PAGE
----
Conjunctive waw | Verb - Qal - Consecutive imperfect - third person feminine singular
Strong's Hebrew 7760: Put -- to put, place, set

it among the reeds
בַּסּ֖וּף (bas·sūp̄)
Preposition-b, Article | Noun - masculine singular
Strong's Hebrew 5488: A reed, the papyrus

along
עַל־ (‘al-)
Preposition
Strong's Hebrew 5921: Above, over, upon, against

the bank
שְׂפַ֥ת (śə·p̄aṯ)
Noun - feminine singular construct
Strong's Hebrew 8193: The lip, language, a margin

of the Nile.
הַיְאֹֽר׃ (hay·’ōr)
Article | Noun - proper - feminine singular
Strong's Hebrew 2975: Nile -- a channel, a fosse, canal, shaft, the Nile, the Tigris
(3) An ark of bulrushes.--Literally, a chest of the papyrus plant. The words used are both of Egyptian origin. Teb, teba, or tebat, is a "box" or chest in Egyptian, and is well Hebraised by tebah, or, as it is here vocalised, teybah. The papyrus plant was in Egyptian kam, as in modern Coptic, whence probably the Hebrew gome. It was a material frequently used by the Egyptians for boats and even larger vessels (Isaiah 18:2; Theophrast. Hist. Plant, iv. 8, ?4; P1in. H. N. 13:11).

Slime and pitoh.--By "slime" seems to be meant bitumen, or mineral pitch, as in Gen. ad. 3; by "pitch" (zaphath), the ordinary vegetable pitch of commerce. Mineral pitch, though not a product of Egypt, was imported into the country from Mesopotamia, and was largely used for embalming (Brugsch, History of Egypt, vol. i. p. 361).

In the flags.--A rank aquatic vegetation abounds on the Lower Nile, and in all the back-waters and marshy tracts connected with it. Jochebed placed her child "in the flags," that the ark might not float away down the river, and so be lost to her sight. The word used for "flag"--suph--seems to be a Hebraised form of tufi, a common Egyptian word, having this sense.

Verse 3. - She took for him an ark of bulrushes. The words translated "ark" and "bulrushes" are both of Egyptian origin, the former corresponding to the ordinary word for "chest," which is feb, teba, or tebat, and the latter corresponding to the Egyptian kam, which is the same in Coptic, and designates the papyrus plant. This is a strong-growing rush, with a triangular stem, which attains the height of from 10 to 15 feet. The Egyptian paper was made from its pith. The rush itself was used for various purposes - among others for boat-building (Plin. 'H. N.' 6:22; 7:16; Theophrast, 4:9; Pint. 'De Isid. et Osir.' § 18, etc.), as appears from the monuments. It would be a very good material for the sort of purpose to which Jochebed applied it. She daubed it with slime and with pitch. The word translated "slime" is the same as that used in Genesis 11:3, which is generally thought to mean "mineral pitch" or "bitumen." According to Strabo and Dioderus, that material was largely used by the Egyptians for the embalming of corpses, and was imported into Egypt from Palestine. Boats are sometimes covered with it externally at the present day (Ker Porter, Travels, vol. 2. p. 260; Layard,'Nineveh and its Remains,' pt. 2. ch. 5.); but Jochebed seems to have used vegetable pitch- the ordinary pitch of commerce - for the purpose. Here again the Hebrew word is taken from the Egyptian. She laid it in the flags. "Suph," the word translated "flags," is a modification of the Egyptian tuff, which has that meaning. Water-plants of all kinds abound in the backwaters of the Nile. and the marshy tracts communicating with it. The object of placing the ark in a thicket of reeds probably was, that it might not float away out of sight. The river's brink. Literally, the lip of the river - an Egyptian idiom. 2:1-4 Observe the order of Providence: just at the time when Pharaoh's cruelty rose to its height by ordering the Hebrew children to be drowned, the deliverer was born. When men are contriving the ruin of the church, God is preparing for its salvation. The parents of Moses saw he was a goodly child. A lively faith can take encouragement from the least hint of the Divine favour. It is said, Heb 11:23, that the parents of Moses hid him by faith; they had the promise that Israel should be preserved, which they relied upon. Faith in God's promise quickens to the use of lawful means for obtaining mercy. Duty is ours, events are God's. Faith in God will set us above the fear of man. At three months' end, when they could not hide the infant any longer, they put him in an ark of bulrushes by the river's brink, and set his sister to watch. And if the weak affection of a mother were thus careful, what shall we think of Him, whose love, whose compassion is, as himself, boundless. Moses never had a stronger protection about him, no, not when all the Israelites were round his tent in the wilderness, than now, when he lay alone, a helpless babe upon the waves. No water, no Egyptian can hurt him. When we seem most neglected and forlorn, God is most present with us.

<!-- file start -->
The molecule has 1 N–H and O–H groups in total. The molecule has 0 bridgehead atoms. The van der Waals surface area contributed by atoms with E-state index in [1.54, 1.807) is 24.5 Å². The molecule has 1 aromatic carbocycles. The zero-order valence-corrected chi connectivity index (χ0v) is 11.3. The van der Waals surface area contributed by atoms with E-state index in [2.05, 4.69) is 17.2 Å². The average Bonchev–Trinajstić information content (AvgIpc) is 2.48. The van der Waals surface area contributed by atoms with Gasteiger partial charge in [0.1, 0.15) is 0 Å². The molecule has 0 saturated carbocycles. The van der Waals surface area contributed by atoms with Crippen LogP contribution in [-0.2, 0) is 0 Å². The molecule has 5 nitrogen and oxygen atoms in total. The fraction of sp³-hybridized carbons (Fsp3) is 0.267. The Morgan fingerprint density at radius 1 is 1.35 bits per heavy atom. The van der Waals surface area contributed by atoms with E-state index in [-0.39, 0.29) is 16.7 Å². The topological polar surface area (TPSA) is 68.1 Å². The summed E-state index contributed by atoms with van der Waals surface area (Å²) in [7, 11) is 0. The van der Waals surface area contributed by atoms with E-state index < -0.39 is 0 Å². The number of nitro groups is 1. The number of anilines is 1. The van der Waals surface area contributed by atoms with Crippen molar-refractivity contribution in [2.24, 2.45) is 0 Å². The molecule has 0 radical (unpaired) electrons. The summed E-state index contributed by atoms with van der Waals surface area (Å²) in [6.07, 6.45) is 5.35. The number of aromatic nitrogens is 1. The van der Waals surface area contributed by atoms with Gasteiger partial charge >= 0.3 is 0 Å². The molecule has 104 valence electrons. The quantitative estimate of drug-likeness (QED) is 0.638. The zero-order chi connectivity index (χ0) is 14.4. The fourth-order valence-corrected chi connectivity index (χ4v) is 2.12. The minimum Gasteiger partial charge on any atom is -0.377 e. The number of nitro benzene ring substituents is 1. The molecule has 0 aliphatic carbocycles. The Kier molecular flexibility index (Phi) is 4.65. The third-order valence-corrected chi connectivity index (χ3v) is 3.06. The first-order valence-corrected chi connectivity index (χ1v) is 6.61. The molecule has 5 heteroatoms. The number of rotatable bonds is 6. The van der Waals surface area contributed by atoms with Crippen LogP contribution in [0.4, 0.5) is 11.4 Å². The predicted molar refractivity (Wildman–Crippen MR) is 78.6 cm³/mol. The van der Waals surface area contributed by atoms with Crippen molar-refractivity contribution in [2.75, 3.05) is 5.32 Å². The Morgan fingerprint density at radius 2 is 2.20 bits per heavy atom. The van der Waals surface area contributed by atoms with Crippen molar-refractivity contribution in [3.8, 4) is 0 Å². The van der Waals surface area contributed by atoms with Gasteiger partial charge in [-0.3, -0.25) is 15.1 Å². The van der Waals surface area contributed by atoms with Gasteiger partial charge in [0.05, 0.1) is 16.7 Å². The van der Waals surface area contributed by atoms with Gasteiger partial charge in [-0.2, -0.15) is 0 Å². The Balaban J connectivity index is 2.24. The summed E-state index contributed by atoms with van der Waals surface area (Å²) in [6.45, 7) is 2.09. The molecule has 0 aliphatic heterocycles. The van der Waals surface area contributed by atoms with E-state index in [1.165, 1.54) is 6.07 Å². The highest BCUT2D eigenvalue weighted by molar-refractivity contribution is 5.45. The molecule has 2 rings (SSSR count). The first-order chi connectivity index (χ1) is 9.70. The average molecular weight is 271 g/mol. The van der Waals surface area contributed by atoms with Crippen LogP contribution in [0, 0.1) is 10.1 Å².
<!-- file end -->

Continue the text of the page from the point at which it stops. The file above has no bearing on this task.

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Alphabetical: a along among and bank basket But by child coated could covered for got hide him in into it longer Nile no of over papyrus pitch placed put reeds set she tar the Then when wicker with

OT Law: Exodus 2:3 When she could no longer hide him (Exo. Ex) Christian Bible Study Resources, Dictionary, Concordance and Search Tools